First Draft Success: A Method for Meeting Client Expectations
It’s hard to get on the same ball with some clients. You have a consultation, perhaps exchange detailed material and you think the project will work out great. You and your client are on the same path and they will love that first draft, right? Then why, after you submit that first draft, do some clients say the material was not exactly what they wanted?
Well, it can be them. Or it can be you. Sometimes, it can be both. Somewhere along the way, the right look, feel or tone of the work can get lost in translation. Even a seasoned freelancer can become confused or frustrated when the client says that the project wasn’t what they expected and the deliverable “needs work.” (Or worse, “is no good.”)
I’ve been in this situation a few times as a copywriter. Sometimes a client will say that the copy needs work, which is understandable. Rarely do you get things “just perfect” the first time around. Some clients are cool even though they don’t like the first draft and will work with me to polish it up. Others want to write you off and start searching for a new freelancer, even if you offer to work with them on it. Regardless of what the client’s attitude is, here are a few ways to help prevent that first draft from being in left field.
When I’m selling my services, I always tell my clients that they may not find the first draft to be perfect, but it’s a jumping off point. Many clients cannot articulate what they want to say on a website, for example, so I tell them that they are hiring me to help them get it in writing–and work with them to fine-tune it. This helps to “pad” things a bit in the event they receive my copy and don’t like the way it reads. This way, they are more open to the fact that most projects take a few rounds of edits to get it right. I always tell them that I am there to work with them, so they don’t just receive the first draft and are stuck with it. Instead, I include a couple of rounds of revisions in my price–and I use that as a selling point so they feel confident that, even if the copy wasn’t exactly what they wanted, it will be because I am there to help them get it right.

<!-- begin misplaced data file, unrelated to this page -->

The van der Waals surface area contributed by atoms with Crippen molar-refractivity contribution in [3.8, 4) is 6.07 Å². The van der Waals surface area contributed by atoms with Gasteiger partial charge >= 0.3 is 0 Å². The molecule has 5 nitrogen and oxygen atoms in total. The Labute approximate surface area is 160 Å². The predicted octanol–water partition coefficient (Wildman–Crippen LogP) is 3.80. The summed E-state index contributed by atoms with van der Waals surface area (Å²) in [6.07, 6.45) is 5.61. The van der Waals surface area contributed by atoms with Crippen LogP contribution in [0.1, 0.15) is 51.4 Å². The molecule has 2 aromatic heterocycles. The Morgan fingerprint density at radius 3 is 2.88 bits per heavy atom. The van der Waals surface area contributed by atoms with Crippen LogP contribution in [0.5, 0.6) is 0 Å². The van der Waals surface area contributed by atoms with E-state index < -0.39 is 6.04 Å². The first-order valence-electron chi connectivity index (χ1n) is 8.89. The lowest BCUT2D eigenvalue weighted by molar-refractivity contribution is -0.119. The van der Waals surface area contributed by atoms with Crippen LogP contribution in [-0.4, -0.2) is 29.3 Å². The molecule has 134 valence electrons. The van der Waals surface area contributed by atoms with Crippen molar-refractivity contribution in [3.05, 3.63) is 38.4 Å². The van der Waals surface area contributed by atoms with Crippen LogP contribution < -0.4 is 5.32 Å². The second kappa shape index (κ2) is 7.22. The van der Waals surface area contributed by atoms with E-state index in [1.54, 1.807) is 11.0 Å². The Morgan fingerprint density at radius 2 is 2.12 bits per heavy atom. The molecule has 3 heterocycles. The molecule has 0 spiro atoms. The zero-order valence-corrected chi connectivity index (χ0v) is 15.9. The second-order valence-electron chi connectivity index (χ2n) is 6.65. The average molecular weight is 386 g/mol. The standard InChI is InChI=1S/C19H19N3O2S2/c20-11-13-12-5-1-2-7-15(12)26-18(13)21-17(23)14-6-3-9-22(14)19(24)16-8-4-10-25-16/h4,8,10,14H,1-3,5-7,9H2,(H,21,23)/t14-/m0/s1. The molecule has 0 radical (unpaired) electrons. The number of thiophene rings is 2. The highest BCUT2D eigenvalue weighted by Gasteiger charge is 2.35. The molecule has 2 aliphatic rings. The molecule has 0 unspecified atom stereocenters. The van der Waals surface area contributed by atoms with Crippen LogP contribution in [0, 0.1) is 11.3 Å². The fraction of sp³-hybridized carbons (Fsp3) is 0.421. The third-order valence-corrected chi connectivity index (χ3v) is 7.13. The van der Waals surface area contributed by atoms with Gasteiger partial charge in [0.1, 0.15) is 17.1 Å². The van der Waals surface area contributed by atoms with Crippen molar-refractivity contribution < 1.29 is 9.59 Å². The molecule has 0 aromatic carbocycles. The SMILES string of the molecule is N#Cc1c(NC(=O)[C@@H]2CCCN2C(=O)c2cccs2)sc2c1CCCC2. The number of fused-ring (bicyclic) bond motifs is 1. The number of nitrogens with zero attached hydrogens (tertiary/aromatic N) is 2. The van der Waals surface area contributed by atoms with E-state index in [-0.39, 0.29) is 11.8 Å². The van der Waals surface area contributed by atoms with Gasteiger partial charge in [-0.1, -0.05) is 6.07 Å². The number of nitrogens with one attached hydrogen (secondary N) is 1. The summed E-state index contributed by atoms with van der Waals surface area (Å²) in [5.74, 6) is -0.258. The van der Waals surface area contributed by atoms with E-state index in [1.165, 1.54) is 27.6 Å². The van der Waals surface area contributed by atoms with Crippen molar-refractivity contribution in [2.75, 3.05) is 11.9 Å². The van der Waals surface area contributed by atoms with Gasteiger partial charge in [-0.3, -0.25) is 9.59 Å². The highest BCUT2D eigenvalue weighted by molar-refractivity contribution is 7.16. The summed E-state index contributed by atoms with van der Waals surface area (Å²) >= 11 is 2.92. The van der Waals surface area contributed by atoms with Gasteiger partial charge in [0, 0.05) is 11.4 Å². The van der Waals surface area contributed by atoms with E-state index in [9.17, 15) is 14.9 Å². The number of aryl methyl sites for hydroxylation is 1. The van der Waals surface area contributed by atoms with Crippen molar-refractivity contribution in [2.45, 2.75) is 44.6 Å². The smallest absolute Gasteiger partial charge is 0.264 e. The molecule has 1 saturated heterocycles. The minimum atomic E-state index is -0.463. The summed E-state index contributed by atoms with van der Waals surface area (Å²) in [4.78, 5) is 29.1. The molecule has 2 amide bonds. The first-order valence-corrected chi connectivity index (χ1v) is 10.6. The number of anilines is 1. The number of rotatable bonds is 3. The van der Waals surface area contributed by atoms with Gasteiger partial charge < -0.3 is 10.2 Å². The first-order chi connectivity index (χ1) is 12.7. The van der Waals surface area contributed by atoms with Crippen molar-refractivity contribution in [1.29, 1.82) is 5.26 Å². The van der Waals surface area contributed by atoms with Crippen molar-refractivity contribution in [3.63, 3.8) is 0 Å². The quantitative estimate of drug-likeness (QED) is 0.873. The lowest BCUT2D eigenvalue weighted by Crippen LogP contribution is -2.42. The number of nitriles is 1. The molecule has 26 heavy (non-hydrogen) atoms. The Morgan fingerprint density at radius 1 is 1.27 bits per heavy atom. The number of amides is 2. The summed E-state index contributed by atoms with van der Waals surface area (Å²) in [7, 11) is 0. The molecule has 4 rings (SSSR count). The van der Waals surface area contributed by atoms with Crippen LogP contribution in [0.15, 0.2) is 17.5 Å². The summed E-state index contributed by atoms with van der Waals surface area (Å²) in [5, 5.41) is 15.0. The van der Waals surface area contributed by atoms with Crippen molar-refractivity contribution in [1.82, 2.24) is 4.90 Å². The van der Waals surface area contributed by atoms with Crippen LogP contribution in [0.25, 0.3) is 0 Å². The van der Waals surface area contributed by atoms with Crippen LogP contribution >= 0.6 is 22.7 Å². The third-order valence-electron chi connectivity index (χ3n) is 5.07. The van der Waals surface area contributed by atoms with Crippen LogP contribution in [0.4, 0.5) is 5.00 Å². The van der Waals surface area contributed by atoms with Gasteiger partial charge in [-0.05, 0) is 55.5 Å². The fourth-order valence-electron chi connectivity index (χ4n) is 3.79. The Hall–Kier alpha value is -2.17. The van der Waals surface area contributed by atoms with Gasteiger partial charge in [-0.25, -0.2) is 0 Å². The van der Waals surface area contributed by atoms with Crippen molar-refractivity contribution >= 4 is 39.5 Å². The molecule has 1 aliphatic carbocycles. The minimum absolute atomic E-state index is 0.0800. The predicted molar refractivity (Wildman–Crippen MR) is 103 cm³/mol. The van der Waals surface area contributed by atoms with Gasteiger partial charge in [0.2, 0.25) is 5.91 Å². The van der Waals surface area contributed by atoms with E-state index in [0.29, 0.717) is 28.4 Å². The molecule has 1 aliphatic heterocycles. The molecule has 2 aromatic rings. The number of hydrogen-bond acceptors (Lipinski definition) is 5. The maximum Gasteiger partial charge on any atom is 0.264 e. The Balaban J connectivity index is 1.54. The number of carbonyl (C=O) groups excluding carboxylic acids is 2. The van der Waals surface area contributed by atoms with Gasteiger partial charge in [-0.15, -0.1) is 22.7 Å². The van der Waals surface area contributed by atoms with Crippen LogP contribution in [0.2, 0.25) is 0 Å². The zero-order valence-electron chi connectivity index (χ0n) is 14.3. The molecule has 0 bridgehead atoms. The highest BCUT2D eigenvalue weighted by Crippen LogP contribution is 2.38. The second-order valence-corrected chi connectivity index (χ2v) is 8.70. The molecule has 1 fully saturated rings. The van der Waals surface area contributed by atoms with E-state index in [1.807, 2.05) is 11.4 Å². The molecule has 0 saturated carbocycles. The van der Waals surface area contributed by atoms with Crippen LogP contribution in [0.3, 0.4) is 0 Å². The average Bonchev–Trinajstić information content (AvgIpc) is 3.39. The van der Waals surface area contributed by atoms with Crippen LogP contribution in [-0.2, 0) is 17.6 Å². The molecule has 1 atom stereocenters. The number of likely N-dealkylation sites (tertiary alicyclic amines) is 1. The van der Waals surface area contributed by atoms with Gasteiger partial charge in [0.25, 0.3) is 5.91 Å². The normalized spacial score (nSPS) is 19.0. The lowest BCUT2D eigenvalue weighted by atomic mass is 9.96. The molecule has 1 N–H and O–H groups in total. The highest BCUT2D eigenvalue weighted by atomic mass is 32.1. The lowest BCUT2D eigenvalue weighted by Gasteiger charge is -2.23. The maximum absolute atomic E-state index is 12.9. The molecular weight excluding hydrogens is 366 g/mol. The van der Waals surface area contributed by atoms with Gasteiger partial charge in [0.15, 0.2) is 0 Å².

One of my biggest pet peeves is the client who doesn’t like the copy and refuses to work with me. I haven’t had that happen as much since I started using all of these steps in my sales pitch. I don’t tell the client “you may hate the copy” because that could scare them off. I simply let him or her know that editing is a natural process and I will need their help to get things exactly the way they want them.
Get a clear idea of what your client wants.
And that’s the problem–most clients think you are the professional, so whatever you produce will be spot-on; but that’s not always the case. Before starting a project, it’s good to have a few questions in mind for your clients. What do they want out of the product, design or content? Who is the audience? Ask them about style, look, feel, or tone–these are huge in helping to make sure your work matches closely to their expectations. Don’t be afraid to grill, otherwise, they’ll call you requesting the deliverable, you’ll sign a contract–and then you won’t have any idea what exactly to do. You never want to go blindly or just do what you think looks good, no matter how artistically gifted you are. If you’re in business, you have to communicate and take into account providing customer service, which includes listening to your client–and if they have nothing to share, pulling the information out of them.